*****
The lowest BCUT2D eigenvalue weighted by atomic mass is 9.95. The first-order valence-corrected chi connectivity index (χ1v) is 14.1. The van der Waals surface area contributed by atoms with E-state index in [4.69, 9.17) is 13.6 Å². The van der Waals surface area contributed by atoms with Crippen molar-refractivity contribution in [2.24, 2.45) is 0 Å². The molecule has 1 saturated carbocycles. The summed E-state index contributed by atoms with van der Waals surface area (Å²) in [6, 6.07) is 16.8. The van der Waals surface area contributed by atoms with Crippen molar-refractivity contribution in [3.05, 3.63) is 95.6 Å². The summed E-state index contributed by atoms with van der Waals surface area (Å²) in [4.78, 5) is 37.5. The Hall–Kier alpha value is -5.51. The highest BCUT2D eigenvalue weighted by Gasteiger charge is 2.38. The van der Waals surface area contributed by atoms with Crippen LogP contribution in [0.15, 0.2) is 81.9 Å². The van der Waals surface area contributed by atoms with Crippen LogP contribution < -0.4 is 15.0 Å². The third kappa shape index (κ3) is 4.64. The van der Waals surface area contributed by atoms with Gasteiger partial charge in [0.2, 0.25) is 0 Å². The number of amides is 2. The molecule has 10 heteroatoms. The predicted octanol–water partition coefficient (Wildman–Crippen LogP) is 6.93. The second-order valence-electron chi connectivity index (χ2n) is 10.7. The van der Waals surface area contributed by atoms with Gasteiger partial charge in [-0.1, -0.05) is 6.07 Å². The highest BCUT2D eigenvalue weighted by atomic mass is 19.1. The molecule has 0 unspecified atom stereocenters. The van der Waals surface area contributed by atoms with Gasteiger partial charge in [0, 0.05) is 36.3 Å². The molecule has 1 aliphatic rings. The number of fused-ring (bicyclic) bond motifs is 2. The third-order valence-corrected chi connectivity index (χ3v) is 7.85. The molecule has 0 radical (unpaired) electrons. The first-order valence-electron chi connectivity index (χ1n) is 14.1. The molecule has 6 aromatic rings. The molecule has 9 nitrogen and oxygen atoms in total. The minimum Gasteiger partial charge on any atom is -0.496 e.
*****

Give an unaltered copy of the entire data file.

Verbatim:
The lowest BCUT2D eigenvalue weighted by atomic mass is 9.95. The first-order valence-corrected chi connectivity index (χ1v) is 14.1. The van der Waals surface area contributed by atoms with E-state index in [4.69, 9.17) is 13.6 Å². The van der Waals surface area contributed by atoms with Crippen molar-refractivity contribution in [2.24, 2.45) is 0 Å². The molecule has 1 saturated carbocycles. The summed E-state index contributed by atoms with van der Waals surface area (Å²) in [6, 6.07) is 16.8. The van der Waals surface area contributed by atoms with Crippen molar-refractivity contribution in [3.05, 3.63) is 95.6 Å². The summed E-state index contributed by atoms with van der Waals surface area (Å²) in [4.78, 5) is 37.5. The Hall–Kier alpha value is -5.51. The highest BCUT2D eigenvalue weighted by Gasteiger charge is 2.38. The van der Waals surface area contributed by atoms with Crippen LogP contribution in [0.15, 0.2) is 81.9 Å². The van der Waals surface area contributed by atoms with Crippen LogP contribution < -0.4 is 15.0 Å². The third kappa shape index (κ3) is 4.64. The van der Waals surface area contributed by atoms with Gasteiger partial charge in [0.2, 0.25) is 0 Å². The number of amides is 2. The molecule has 10 heteroatoms. The predicted octanol–water partition coefficient (Wildman–Crippen LogP) is 6.93. The second-order valence-electron chi connectivity index (χ2n) is 10.7. The van der Waals surface area contributed by atoms with Gasteiger partial charge in [-0.1, -0.05) is 6.07 Å². The highest BCUT2D eigenvalue weighted by atomic mass is 19.1. The molecule has 0 unspecified atom stereocenters. The van der Waals surface area contributed by atoms with Gasteiger partial charge in [0, 0.05) is 36.3 Å². The molecule has 1 aliphatic rings. The number of fused-ring (bicyclic) bond motifs is 2. The third-order valence-corrected chi connectivity index (χ3v) is 7.85. The molecule has 0 radical (unpaired) electrons. The first-order valence-electron chi connectivity index (χ1n) is 14.1. The molecule has 6 aromatic rings. The molecule has 9 nitrogen and oxygen atoms in total. The minimum Gasteiger partial charge on any atom is -0.496 e.